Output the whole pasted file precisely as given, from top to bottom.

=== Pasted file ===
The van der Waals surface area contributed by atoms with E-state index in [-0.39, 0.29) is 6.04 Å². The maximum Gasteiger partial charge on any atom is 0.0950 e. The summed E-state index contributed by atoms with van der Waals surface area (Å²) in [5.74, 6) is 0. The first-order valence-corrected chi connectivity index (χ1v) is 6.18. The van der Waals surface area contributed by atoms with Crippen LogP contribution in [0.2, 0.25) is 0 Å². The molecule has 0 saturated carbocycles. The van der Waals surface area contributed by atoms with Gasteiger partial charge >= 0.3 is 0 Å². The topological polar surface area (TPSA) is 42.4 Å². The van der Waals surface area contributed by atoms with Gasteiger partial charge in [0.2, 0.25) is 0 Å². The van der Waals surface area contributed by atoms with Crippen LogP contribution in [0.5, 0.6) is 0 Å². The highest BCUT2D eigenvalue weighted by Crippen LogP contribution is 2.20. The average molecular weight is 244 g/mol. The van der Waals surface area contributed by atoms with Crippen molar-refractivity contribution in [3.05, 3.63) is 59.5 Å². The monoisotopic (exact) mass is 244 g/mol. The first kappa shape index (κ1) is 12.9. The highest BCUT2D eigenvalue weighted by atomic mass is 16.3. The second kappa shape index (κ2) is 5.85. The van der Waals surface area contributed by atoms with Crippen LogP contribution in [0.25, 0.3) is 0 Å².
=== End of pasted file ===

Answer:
The van der Waals surface area contributed by atoms with E-state index in [-0.39, 0.29) is 6.04 Å². The maximum Gasteiger partial charge on any atom is 0.0950 e. The summed E-state index contributed by atoms with van der Waals surface area (Å²) in [5.74, 6) is 0. The first-order valence-corrected chi connectivity index (χ1v) is 6.18. The van der Waals surface area contributed by atoms with Crippen LogP contribution in [0.2, 0.25) is 0 Å². The molecule has 0 saturated carbocycles. The van der Waals surface area contributed by atoms with Gasteiger partial charge >= 0.3 is 0 Å². The topological polar surface area (TPSA) is 42.4 Å². The van der Waals surface area contributed by atoms with Gasteiger partial charge in [0.2, 0.25) is 0 Å². The van der Waals surface area contributed by atoms with Crippen LogP contribution in [0.5, 0.6) is 0 Å². The highest BCUT2D eigenvalue weighted by Crippen LogP contribution is 2.20. The average molecular weight is 244 g/mol. The van der Waals surface area contributed by atoms with Crippen molar-refractivity contribution in [3.05, 3.63) is 59.5 Å². The monoisotopic (exact) mass is 244 g/mol. The first kappa shape index (κ1) is 12.9. The highest BCUT2D eigenvalue weighted by atomic mass is 16.3. The second kappa shape index (κ2) is 5.85. The van der Waals surface area contributed by atoms with Crippen LogP contribution in [0.25, 0.3) is 0 Å².